Asia may be lagging the rest of the world in socially responsible investing in general, but there is one aspect in which the region comes out on top: stewardship code adoption.
‘Asia is ahead of the curve in terms of stewardship code adoption,’ Kerrie Waring, executive director of investor-led organisation ICGN, said at a panel discussion on ‘The responsible investment landscape in Asia’ at the PRI in Person 2016 conference being held in Singapore.
The conference is being held by the UN-supported Principles of Responsible Investment.
‘There’s no other region in the world developing as many stewardship codes as Asia,’ Waring said.
‘We’ve got corporate governance codes in Hong Kong, Japan, Malaysia and Taiwan. South Korea and Thailand are currently developing stewardship regulations.’
According to Waring, Asian governments and companies are working on how to conduct stewardship effectively in a company under the control of a dominant shareholder.
‘Governance and stewardship models need to pay more attention to the rights of minority shareholders,’ she said.
Co-panellist Kevin Gibson, CIO, equity at Eastspring Investments added: ‘The reality in Asia is that families own majority stakes of many listed companies. While we don't engage in negative screening of these companies, we do try to understand the risks and impact it might have in terms of sustainable returns.’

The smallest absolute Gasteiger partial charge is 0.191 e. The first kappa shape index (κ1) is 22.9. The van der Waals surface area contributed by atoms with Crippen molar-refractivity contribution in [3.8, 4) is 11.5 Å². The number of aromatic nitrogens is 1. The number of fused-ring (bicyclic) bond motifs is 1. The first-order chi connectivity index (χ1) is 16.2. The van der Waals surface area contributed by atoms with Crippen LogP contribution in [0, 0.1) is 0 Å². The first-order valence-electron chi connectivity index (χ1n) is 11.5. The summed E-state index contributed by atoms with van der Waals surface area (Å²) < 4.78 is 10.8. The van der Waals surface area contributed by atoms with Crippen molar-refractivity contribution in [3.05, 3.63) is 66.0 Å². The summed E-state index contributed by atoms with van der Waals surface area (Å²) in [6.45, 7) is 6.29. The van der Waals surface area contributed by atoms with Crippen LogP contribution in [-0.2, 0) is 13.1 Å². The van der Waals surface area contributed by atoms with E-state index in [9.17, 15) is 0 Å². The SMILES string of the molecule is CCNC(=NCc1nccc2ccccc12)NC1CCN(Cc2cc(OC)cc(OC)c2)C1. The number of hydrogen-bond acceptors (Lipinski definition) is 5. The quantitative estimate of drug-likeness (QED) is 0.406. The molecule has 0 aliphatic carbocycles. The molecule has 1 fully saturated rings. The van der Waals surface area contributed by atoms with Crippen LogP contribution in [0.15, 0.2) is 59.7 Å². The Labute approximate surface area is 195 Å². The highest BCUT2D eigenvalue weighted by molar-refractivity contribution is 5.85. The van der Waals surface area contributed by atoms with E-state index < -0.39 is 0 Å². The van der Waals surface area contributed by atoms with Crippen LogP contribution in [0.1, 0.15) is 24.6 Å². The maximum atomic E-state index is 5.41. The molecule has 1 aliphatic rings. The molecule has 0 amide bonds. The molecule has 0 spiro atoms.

Stewardship codes, a set of corporate governance principles, were first released by the UK’s Financial Reporting Council in 2010 and were directed at institutional investors with voting rights in UK companies.
Another panellist, Ong Boon Hwee, CEO of Stewardship Asia, a centre focused on improving corporate governance standards in Asia, added: ‘Sovereign wealth funds in Asia are beginning to be more differentiating in their investing process and more understanding and there is a clear shift towards sustainable investment. They are beginning to veer towards reporting as well.’
Another issue discussed was the gap between the level of responsible investing expected by investors and the perception of issuers and companies of investor demand.
Special adviser to the Singapore Exchange Lian Sim Yeo said that Singapore’s stock exchange held a survey a few months ago to gauge investor and issuer sentiment on responsible investing and found a discrepancy.
‘We asked issuers what they thought are the most important elements for responsible investing? Their response was labour practices, safety and operational efficiency.
‘Most investors, meanwhile, said supply chain standards was their number one concern. Surprisingly, number two and three were water and climate change, respectively. Anti-corruption also featured high on the list.
‘All these concerns were on the issuer list, but much further down.’
According to Yeo, the survey also found that investors were using third party information providers to find out the ESG orientation of companies.
‘Companies think that there is no investor interest in ESG because investors don't speak to them directly.'
The communication between companies and investors clearly needs to improve, Yeo added.